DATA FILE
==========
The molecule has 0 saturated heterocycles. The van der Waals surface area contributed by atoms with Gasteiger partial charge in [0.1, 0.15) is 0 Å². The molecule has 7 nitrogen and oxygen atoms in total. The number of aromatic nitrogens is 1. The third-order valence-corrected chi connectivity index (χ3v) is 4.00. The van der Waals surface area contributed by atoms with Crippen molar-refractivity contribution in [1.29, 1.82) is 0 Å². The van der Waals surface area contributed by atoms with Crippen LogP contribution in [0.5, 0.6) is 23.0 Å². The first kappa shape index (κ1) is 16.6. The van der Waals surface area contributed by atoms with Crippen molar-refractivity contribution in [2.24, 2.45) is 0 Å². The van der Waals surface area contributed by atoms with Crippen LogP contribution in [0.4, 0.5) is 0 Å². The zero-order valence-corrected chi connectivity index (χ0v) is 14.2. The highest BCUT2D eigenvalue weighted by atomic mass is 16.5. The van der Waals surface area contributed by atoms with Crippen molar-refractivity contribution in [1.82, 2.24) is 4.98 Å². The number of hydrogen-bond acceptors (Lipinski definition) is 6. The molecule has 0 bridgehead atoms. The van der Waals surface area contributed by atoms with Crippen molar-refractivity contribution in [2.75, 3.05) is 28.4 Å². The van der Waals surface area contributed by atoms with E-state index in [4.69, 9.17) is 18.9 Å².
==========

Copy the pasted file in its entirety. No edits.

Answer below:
The molecule has 0 saturated heterocycles. The van der Waals surface area contributed by atoms with Gasteiger partial charge in [0.1, 0.15) is 0 Å². The molecule has 7 nitrogen and oxygen atoms in total. The number of aromatic nitrogens is 1. The third-order valence-corrected chi connectivity index (χ3v) is 4.00. The van der Waals surface area contributed by atoms with Crippen molar-refractivity contribution in [1.29, 1.82) is 0 Å². The van der Waals surface area contributed by atoms with Crippen LogP contribution in [0.5, 0.6) is 23.0 Å². The first kappa shape index (κ1) is 16.6. The van der Waals surface area contributed by atoms with Crippen molar-refractivity contribution in [2.24, 2.45) is 0 Å². The van der Waals surface area contributed by atoms with Crippen LogP contribution in [0.4, 0.5) is 0 Å². The zero-order valence-corrected chi connectivity index (χ0v) is 14.2. The highest BCUT2D eigenvalue weighted by atomic mass is 16.5. The van der Waals surface area contributed by atoms with Crippen molar-refractivity contribution in [1.82, 2.24) is 4.98 Å². The number of hydrogen-bond acceptors (Lipinski definition) is 6. The molecule has 0 bridgehead atoms. The van der Waals surface area contributed by atoms with Crippen molar-refractivity contribution in [2.75, 3.05) is 28.4 Å². The van der Waals surface area contributed by atoms with E-state index in [4.69, 9.17) is 18.9 Å².